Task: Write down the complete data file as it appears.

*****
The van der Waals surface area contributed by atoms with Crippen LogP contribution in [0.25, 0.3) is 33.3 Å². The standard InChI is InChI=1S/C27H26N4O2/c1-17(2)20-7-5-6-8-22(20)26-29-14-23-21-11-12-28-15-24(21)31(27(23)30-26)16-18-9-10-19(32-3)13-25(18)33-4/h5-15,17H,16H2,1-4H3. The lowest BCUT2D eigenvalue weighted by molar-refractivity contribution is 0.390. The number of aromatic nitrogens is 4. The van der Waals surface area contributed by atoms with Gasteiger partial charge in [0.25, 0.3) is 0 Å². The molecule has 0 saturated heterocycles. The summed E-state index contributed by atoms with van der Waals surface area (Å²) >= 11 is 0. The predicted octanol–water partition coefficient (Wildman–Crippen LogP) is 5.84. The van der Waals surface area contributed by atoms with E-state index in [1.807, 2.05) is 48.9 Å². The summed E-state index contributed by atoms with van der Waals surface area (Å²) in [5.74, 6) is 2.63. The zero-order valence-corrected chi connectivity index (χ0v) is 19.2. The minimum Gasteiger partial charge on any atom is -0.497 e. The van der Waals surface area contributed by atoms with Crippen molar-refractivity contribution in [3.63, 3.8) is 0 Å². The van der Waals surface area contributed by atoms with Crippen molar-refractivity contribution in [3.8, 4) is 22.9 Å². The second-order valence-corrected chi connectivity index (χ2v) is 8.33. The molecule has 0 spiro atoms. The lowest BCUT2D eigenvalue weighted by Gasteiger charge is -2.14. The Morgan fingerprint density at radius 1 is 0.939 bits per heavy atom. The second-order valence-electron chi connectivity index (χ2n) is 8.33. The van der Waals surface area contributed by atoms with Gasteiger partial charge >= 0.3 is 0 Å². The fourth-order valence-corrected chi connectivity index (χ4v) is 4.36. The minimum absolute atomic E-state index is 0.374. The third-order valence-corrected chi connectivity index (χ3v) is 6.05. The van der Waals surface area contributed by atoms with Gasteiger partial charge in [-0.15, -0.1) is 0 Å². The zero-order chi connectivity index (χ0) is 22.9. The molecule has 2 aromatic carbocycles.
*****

The van der Waals surface area contributed by atoms with Crippen LogP contribution in [0.25, 0.3) is 33.3 Å². The standard InChI is InChI=1S/C27H26N4O2/c1-17(2)20-7-5-6-8-22(20)26-29-14-23-21-11-12-28-15-24(21)31(27(23)30-26)16-18-9-10-19(32-3)13-25(18)33-4/h5-15,17H,16H2,1-4H3. The lowest BCUT2D eigenvalue weighted by molar-refractivity contribution is 0.390. The number of aromatic nitrogens is 4. The van der Waals surface area contributed by atoms with Gasteiger partial charge in [0.25, 0.3) is 0 Å². The molecule has 0 saturated heterocycles. The summed E-state index contributed by atoms with van der Waals surface area (Å²) >= 11 is 0. The predicted octanol–water partition coefficient (Wildman–Crippen LogP) is 5.84. The van der Waals surface area contributed by atoms with E-state index in [1.807, 2.05) is 48.9 Å². The summed E-state index contributed by atoms with van der Waals surface area (Å²) in [5.74, 6) is 2.63. The zero-order valence-corrected chi connectivity index (χ0v) is 19.2. The minimum Gasteiger partial charge on any atom is -0.497 e. The van der Waals surface area contributed by atoms with Crippen molar-refractivity contribution in [3.63, 3.8) is 0 Å². The van der Waals surface area contributed by atoms with Crippen molar-refractivity contribution in [3.8, 4) is 22.9 Å². The second-order valence-corrected chi connectivity index (χ2v) is 8.33. The molecule has 0 spiro atoms. The lowest BCUT2D eigenvalue weighted by Gasteiger charge is -2.14. The Morgan fingerprint density at radius 1 is 0.939 bits per heavy atom. The second-order valence-electron chi connectivity index (χ2n) is 8.33. The van der Waals surface area contributed by atoms with Gasteiger partial charge >= 0.3 is 0 Å². The fourth-order valence-corrected chi connectivity index (χ4v) is 4.36. The minimum absolute atomic E-state index is 0.374. The third-order valence-corrected chi connectivity index (χ3v) is 6.05. The van der Waals surface area contributed by atoms with Gasteiger partial charge in [-0.15, -0.1) is 0 Å². The zero-order chi connectivity index (χ0) is 22.9. The molecule has 2 aromatic carbocycles.